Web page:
Train travel in Europe, particularly Switzerland is an experience by itself. More so, because of the scenic beauty one gets to see all around. Green fields dotted with the trademark yellow buttercups, huge jersey cows grazing in the fields with the Swiss bells hanging from their necks, pretty little cottage-type houses with colourful flowered plants in window sills and snow-capped mountains in the background. A perfect setting for Bollywood movies (YFR? J)!

 View from the train

The city of Zurich is a happening tourist destination and also the biggest city in the country. Numerous art galleries and museums dot the cityscape along with modern structures and a vibrant nightlife. Clubs & restaurants by the quay, the famous station road called Bahnhofstrasse (also Zurich’s fashion mile) and the old town area are the main attractions.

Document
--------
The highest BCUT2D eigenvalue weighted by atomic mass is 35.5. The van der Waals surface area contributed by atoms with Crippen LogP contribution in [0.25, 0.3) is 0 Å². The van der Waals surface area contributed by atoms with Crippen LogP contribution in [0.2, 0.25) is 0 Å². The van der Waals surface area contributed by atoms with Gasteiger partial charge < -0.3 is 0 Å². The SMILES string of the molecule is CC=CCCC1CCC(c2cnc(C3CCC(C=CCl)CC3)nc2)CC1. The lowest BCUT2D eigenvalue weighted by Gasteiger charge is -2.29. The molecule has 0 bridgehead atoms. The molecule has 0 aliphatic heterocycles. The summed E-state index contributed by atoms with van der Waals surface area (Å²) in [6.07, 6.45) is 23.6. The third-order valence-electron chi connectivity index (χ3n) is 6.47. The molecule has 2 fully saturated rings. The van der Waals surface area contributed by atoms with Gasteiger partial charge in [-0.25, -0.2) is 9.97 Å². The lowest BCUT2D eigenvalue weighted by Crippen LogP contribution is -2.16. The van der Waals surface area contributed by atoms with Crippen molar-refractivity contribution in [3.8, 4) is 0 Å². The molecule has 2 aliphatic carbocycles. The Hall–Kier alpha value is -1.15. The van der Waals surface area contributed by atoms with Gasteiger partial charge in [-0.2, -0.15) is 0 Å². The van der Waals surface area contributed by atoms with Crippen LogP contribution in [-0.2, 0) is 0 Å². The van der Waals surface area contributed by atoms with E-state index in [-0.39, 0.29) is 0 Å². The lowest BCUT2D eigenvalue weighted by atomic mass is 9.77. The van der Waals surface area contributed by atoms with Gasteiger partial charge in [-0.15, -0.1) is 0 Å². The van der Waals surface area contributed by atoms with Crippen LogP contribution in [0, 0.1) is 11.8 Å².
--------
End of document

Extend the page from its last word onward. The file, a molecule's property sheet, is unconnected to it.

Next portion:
Zurich by night

The locals in Zurich are pretty cordial and polite and most people speak English, although instructions are in German and Swiss.


From Zurich, we headed to Luzern – a city nestled in a valley of snow-capped mountains along the beautiful lake Luzern. This is easily an adventure enthusiast’s dream destination. Water sports on the lake, hiking and adventure trails in the mountains and paragliding for those who want an adrenaline rush. We took a ferry ride on the lake and trekked up to Mt. Rigis, and came down the cable car. A fun hike, with a slight drizzle, some snow and picture postcard perfect scenery.

Chapel Tower & Bridge

For history buffs, there is the old town area with the Chapel Bridge and tower, statue of the injured lion, many forts and cathedrals.

Switzerland is synonyms with chocolates and cheese. We decided to try some of the “real’ home-made Swiss chocolates from what are called “Chocolatiers” – chocolate shops basically – as opposed to the packed branded ones easily available in retail stores world over.